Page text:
The death penalty – or any other form of State-sanctioned murder – are NOT about what the public wants, Anon #1 (I’ll agree with you on that), BUT they are all about human rights. The death penalty is a basic violation of the Universal Human Rights Declaration – something we give China much grief about.

    Sure, we’d love to see Bernardo suffer (and I’m sure his fellow inmates are doing that, or will, given the opportunity – and much more likely than if he got the easy way out of his miserable life). There is also a faint hope that he will reform, or at the very least show some genuine remorse. We reform a huge percentage of our prison populations, with a low recidivism rate.

    Your arguments “for” the death penalty seem to brush over the ultimate punishment often (and I do mean OFTEN) given to completely innocent people. How can you justify that? I mean given both situations, the person incarcerated for life still suffers – most likely more than the one who gets the easy way out (death penalty), gets to watch his friends and family suffer, etc., etc. The alternative scenario is the state-sanctioned murder of someone who is completely innocent – as is understood to be the case in 25-30% of US death sentences.

    Oh… I’m not a Dem, and I will criticize their right of center movement with not doing a lot of things correctly. Obama needs to act on the death penalty, as he does with the gun issue – but unfortunately both issues are NRA/Religious nutbar love-children which would result in hard political times for anyone who tries.

    As Gandhi said, “An eye for an eye will make the whole world blind”. It’s true.

    • Larry

      “The death penalty – or any other form of State-sanctioned murder – are NOT about what the public wants…”

      Pretty hypocritical statement considering the Liberal stance on abortion. Defend a criminal but not a helpless innocent fetus.

      • Redrum

        @Larry, Huh? Where’s the inconsistency, where WesternGrit appeared to be asserting that capital punishment violates human rights, which he might very well believe only apply to full-fledged persons, while on the abortion q., many Liberals believe with Libertarians like Ayn Rand that,

        “An embryo has no rights. Rights do not pertain to a potential, only to an actual being. A child cannot acquire any rights until it is born. The living take precedence over the not-yet-living (or the unborn).”

        And, so what’s the Harper Govt’s position on abortion, then? The same as the Liberals, it would appear, because as Harper said, they have no intention of trying to change the law on it.

  • You can just bet that the CPC will introduce this as a private members bill, of course they will wait for an appropriate crime that will stir the hearts of the great unwashed and win or lose, it will be a wedge issue to bash the opposition.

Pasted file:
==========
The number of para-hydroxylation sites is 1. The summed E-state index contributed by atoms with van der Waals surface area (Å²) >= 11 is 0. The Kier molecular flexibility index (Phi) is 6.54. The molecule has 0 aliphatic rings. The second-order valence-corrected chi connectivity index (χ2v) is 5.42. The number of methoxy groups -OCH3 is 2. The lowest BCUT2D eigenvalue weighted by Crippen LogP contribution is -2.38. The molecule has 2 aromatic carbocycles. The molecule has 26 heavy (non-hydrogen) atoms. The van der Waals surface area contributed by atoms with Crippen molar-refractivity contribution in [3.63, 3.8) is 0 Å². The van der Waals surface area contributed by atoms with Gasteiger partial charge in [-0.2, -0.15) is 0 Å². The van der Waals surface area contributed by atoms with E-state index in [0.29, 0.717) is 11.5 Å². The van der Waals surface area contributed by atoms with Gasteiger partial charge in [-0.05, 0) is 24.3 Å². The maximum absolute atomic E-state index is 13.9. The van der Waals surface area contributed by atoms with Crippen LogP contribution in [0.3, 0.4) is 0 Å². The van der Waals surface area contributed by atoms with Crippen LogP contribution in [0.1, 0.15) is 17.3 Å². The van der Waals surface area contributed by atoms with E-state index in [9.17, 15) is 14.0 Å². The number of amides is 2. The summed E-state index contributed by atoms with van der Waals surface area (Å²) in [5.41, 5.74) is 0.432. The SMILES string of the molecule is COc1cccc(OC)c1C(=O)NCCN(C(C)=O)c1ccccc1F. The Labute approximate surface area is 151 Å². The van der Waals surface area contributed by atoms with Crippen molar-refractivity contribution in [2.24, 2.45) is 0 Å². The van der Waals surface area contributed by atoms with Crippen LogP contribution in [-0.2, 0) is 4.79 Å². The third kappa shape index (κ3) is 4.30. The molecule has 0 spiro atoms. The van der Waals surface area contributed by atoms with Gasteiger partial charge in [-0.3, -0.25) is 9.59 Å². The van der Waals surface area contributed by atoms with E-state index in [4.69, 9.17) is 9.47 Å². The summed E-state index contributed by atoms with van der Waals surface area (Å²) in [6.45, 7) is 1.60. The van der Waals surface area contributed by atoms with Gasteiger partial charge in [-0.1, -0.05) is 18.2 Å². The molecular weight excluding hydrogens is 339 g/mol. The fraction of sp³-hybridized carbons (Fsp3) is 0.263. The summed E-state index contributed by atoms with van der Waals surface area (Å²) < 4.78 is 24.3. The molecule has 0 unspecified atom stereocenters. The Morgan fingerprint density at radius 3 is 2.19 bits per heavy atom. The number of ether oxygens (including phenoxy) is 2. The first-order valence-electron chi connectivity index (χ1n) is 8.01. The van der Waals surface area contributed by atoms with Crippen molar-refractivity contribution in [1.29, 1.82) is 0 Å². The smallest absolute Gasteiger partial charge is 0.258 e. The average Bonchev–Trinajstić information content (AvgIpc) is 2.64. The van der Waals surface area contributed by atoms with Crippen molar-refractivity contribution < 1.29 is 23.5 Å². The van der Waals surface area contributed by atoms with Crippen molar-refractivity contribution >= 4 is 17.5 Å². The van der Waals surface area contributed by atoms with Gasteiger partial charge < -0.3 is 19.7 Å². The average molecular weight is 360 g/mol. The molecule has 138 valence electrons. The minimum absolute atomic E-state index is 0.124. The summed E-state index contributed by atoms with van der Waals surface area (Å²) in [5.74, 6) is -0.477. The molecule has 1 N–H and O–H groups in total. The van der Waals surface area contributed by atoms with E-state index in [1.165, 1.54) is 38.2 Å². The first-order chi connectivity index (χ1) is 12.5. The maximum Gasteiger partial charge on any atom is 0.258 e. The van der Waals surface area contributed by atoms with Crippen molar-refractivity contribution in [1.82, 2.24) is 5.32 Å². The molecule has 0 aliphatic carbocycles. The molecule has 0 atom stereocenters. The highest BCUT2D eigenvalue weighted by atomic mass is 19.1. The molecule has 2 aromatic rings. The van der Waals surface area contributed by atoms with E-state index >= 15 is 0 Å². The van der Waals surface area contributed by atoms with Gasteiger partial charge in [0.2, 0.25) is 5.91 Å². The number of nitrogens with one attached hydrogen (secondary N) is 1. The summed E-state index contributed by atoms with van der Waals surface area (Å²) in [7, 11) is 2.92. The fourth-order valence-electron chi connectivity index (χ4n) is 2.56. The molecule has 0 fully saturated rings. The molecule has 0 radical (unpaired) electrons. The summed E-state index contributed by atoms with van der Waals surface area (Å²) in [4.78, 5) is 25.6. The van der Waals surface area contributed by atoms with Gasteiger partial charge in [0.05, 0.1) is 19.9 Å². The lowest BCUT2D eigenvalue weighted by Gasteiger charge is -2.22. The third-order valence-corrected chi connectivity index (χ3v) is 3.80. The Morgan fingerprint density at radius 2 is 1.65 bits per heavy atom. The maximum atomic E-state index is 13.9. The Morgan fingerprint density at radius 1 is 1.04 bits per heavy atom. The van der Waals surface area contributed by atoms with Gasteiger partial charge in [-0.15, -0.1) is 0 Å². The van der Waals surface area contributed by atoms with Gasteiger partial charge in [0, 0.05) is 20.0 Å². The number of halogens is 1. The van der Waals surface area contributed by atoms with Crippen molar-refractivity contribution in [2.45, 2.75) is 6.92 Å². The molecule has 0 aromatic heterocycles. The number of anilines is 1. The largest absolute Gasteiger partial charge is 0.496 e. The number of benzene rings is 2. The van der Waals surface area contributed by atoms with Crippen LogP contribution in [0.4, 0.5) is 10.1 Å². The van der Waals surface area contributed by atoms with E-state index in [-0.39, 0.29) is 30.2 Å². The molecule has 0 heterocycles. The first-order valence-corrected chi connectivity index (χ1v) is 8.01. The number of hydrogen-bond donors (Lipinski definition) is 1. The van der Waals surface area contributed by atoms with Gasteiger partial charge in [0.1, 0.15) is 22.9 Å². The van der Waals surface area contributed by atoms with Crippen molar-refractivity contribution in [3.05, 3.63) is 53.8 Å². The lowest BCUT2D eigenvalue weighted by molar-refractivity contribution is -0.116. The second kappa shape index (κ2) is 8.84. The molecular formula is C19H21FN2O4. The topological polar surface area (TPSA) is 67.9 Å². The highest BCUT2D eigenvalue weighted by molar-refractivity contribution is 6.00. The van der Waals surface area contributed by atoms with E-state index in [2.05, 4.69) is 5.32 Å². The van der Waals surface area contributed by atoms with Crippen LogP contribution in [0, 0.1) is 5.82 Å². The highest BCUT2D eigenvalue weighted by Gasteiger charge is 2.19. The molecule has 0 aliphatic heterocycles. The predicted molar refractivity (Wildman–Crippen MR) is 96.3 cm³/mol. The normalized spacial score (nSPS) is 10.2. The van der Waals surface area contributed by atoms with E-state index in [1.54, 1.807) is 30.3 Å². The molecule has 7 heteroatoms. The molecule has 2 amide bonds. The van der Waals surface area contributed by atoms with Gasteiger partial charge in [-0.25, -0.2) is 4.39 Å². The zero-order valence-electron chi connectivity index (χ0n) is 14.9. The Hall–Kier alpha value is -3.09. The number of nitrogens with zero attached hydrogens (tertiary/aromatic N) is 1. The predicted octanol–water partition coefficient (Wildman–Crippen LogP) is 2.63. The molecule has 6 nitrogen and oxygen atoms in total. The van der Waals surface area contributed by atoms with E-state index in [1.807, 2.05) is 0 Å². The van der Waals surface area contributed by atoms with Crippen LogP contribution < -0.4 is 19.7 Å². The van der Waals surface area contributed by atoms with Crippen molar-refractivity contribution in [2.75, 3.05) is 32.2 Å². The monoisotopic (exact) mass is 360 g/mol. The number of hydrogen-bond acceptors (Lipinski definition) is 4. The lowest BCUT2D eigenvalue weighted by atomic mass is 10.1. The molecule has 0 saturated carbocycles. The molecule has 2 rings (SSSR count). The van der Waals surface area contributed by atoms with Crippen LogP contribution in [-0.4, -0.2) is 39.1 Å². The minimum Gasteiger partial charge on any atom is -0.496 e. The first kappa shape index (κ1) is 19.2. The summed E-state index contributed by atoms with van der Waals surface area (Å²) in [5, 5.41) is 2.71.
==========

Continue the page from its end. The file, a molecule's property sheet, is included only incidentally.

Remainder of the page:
Hey, I’m all for the Death Penalty, it brings us one step closer to Islamic Extremists Nations,… Nothing like building bridges, eh?

  • I really do not think the Canadian people want Capital Punishment back. When does an eye for an eye work? Hanging those people back then, was no different than killing the killer..does that make sens?, The law would be doing the same thing as the killer…. “Eye for an Eye”, which I do not agree with.

  • Kring

    So when Chretien said he’d eliminate the GST but didn’t, was that a “hidden agenda” revealed? Or was it a lie? When millions of dollars of tax-payer’s money was discovered stolen and being siphoned off to the Liberal party from the Sponsorhship file, was that a “hidden agenda” revealed? Or was it theft ?

    After five years of this government being in power, I REALLY hope you guys try to bring up “hidden agenda” AGAIN in the next election. That would be fun. 🙂

  • The mantra so often used in the late 1990s — Marshall, Milgaard, Morin — still weighs heavily on a lot of Canadians who now realize it is very possible for an innocent person to be executed, as Wilbert Coffin was.

    My main concern isn’t so much the slyness of what Harper said or how he said it, but what this reveals to what so many of us have suspected for so long — that the Cons do have a secret agenda and this is the first layer of the proverbial onion to be peeled.

  • While most of the Conservative caucus may support it, even in a majority government, that might not be enough to make a majority in the House needed for such a bill.

    If the Conservatives do form a majority, many of their additional MPs would come from places when capital punishment isn’t popular.

    Besides, the Supreme Court would likely strike it down, as they did with the clemency issue.